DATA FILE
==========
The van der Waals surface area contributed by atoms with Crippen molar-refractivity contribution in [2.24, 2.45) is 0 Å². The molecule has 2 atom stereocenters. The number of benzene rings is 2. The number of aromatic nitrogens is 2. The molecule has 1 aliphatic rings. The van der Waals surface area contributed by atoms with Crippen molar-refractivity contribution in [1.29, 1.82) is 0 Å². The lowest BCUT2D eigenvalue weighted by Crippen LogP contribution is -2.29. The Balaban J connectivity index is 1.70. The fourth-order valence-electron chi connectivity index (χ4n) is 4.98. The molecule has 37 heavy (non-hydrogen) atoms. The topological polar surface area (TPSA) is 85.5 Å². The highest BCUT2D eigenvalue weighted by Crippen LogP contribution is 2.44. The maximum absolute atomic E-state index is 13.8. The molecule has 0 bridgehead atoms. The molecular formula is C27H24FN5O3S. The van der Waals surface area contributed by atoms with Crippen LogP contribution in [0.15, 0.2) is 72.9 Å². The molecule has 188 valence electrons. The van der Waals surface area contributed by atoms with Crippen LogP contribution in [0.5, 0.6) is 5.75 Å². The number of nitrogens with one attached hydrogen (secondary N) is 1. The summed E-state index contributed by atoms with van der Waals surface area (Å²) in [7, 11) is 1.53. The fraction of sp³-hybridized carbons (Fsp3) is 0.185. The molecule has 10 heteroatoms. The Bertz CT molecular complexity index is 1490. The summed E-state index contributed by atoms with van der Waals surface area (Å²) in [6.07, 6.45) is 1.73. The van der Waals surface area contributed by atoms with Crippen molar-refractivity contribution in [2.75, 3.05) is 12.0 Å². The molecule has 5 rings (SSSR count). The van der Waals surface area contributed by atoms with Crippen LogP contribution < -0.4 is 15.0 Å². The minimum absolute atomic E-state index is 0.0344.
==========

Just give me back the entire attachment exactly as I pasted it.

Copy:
The van der Waals surface area contributed by atoms with Crippen molar-refractivity contribution in [2.24, 2.45) is 0 Å². The molecule has 2 atom stereocenters. The number of benzene rings is 2. The number of aromatic nitrogens is 2. The molecule has 1 aliphatic rings. The van der Waals surface area contributed by atoms with Crippen molar-refractivity contribution in [1.29, 1.82) is 0 Å². The lowest BCUT2D eigenvalue weighted by Crippen LogP contribution is -2.29. The Balaban J connectivity index is 1.70. The fourth-order valence-electron chi connectivity index (χ4n) is 4.98. The molecule has 37 heavy (non-hydrogen) atoms. The topological polar surface area (TPSA) is 85.5 Å². The highest BCUT2D eigenvalue weighted by Crippen LogP contribution is 2.44. The maximum absolute atomic E-state index is 13.8. The molecule has 0 bridgehead atoms. The molecular formula is C27H24FN5O3S. The van der Waals surface area contributed by atoms with Crippen LogP contribution in [0.15, 0.2) is 72.9 Å². The molecule has 188 valence electrons. The van der Waals surface area contributed by atoms with Crippen LogP contribution in [0.5, 0.6) is 5.75 Å². The number of nitrogens with one attached hydrogen (secondary N) is 1. The summed E-state index contributed by atoms with van der Waals surface area (Å²) in [7, 11) is 1.53. The fraction of sp³-hybridized carbons (Fsp3) is 0.185. The molecule has 10 heteroatoms. The Bertz CT molecular complexity index is 1490. The summed E-state index contributed by atoms with van der Waals surface area (Å²) in [6.07, 6.45) is 1.73. The van der Waals surface area contributed by atoms with Crippen molar-refractivity contribution in [2.75, 3.05) is 12.0 Å². The molecule has 5 rings (SSSR count). The van der Waals surface area contributed by atoms with Crippen LogP contribution < -0.4 is 15.0 Å². The minimum absolute atomic E-state index is 0.0344.